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Elizabeth Cook: Long live Beatlemania

‘Close your eyes and I’ll kiss you, tomorrow I’ll miss you. Remember I’ll always be true.”
The lyrics almost didn’t matter to my sisters and me as we sat rapt in front of the TV.
It was Feb. 9, 1964, and we were watching the Beatles’ much-anticipated first appearance on “The Ed Sullivan Show,” and we took in every detail. In an age of across-the-board crewcuts, the Beatles’ hair was scandalously long.
As Dad harumphed in his easy chair, we watched the teenage girls in the audience scream hysterically. We’d all been listening to Beatles songs on the radio for months; “I Want to Hold Your Hand” had sold a million U.S. copies. But those girls were actually in the same room with the Beatles.
Hearing them sing.
Watching Paul raise his eyebrows and shake his mop-topped head.
“And then while I’m away, I’ll write home everyday, and I’ll send all my loving to you.”
Some have likened that night’s Sullivan show to the Big Bang, a moment of spontaneous combustion that produced a new pop culture.
My family and friends and millions of others were witnessing a revolution. We didn’t know it then, but 50 years ago today, the playlist of our lives was taking shape.

Just three months earlier, we’d had another searing TV moment — the wake for our assassinated president. In my mind, I can still see John F. Kennedy’s funeral procession in grainy black and white. A riderless horse passed by wearing a saddle with boots turned backwards in the stirrups.
That was a powerful image to a second-grader who liked horses so much I drew one on the basement wall and marked the parts. Withers, mane, hock, fetlock.
What a roller coaster our young lives would be — from the pall of JFK’s assassination to the frenzy of Beatlemania, from the violence and bigotry of the battle for civil rights to the placid pacifism of the hippie movement.
We learned to spell assassination by seeing it so often in the headlines — Martin Luther King Jr. and Bobby Kennedy within months of each other in 1968.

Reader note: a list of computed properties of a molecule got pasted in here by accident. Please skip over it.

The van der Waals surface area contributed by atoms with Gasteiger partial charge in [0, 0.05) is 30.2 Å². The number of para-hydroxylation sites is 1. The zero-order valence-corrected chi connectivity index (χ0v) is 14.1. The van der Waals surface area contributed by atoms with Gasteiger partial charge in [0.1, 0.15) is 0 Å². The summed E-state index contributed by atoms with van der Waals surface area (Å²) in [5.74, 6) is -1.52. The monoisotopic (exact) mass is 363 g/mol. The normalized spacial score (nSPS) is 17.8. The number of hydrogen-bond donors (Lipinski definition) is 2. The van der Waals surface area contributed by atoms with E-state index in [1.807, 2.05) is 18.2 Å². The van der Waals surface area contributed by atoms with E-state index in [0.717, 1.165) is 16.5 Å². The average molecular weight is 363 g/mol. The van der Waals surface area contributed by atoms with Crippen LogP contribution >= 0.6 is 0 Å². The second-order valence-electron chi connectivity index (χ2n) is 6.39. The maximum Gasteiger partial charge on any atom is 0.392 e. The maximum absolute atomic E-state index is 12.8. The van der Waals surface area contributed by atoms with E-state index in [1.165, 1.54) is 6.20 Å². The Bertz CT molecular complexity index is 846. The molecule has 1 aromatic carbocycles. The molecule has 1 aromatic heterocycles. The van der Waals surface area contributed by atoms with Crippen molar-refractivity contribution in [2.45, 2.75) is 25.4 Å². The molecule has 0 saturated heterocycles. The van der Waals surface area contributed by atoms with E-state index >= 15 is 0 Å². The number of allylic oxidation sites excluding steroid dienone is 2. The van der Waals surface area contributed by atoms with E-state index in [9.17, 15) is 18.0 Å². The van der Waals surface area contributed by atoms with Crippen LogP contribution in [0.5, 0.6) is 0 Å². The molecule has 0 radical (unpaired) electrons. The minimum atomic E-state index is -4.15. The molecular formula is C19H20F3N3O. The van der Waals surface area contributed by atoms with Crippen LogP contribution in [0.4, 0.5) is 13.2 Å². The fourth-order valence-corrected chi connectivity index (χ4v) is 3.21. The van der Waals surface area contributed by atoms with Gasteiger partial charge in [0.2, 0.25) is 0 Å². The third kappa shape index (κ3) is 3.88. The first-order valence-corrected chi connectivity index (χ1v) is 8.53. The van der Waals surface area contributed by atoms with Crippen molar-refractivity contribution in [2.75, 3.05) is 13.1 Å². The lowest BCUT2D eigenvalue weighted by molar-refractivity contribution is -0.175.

Vietnam. Watergate. Disco.
We Baby Boomers are spoiled in many ways. We never knew collective sacrifice the way the Greatest Generation did. But we have our scars.

And our stars.
My two sisters and I would line up in front of the den fireplace and sing Beatles songs for Mom and Dad — and sometimes just for ourselves.
We were under a spell, buying every Beatles record, memorizing the lyrics of every Beatles song.
To a point.
We watched with a degree of puzzlement as the Beatles evolved from those neatly suited crooners on “Ed Sullivan” to scruffy young men with a message we didn’t always understand. “Yellow Submarine,” yes. “I Am the Walrus,” no.
The Beatles grew up and, in 1970, they split up.
We moved on — until a gunshot pierced a cold winter night in 1980. John Lennon was dead, shot outside his New York apartment by a delusional fan. “Assassination” came to mind again, a word we never expected to associate with the four young men who sang of love.
Instead, we’ll forever think of them performing before screaming fans — and fuming fathers — singing the songs that won our young hearts.

Elizabeth Cook is editor of the Salisbury Post.

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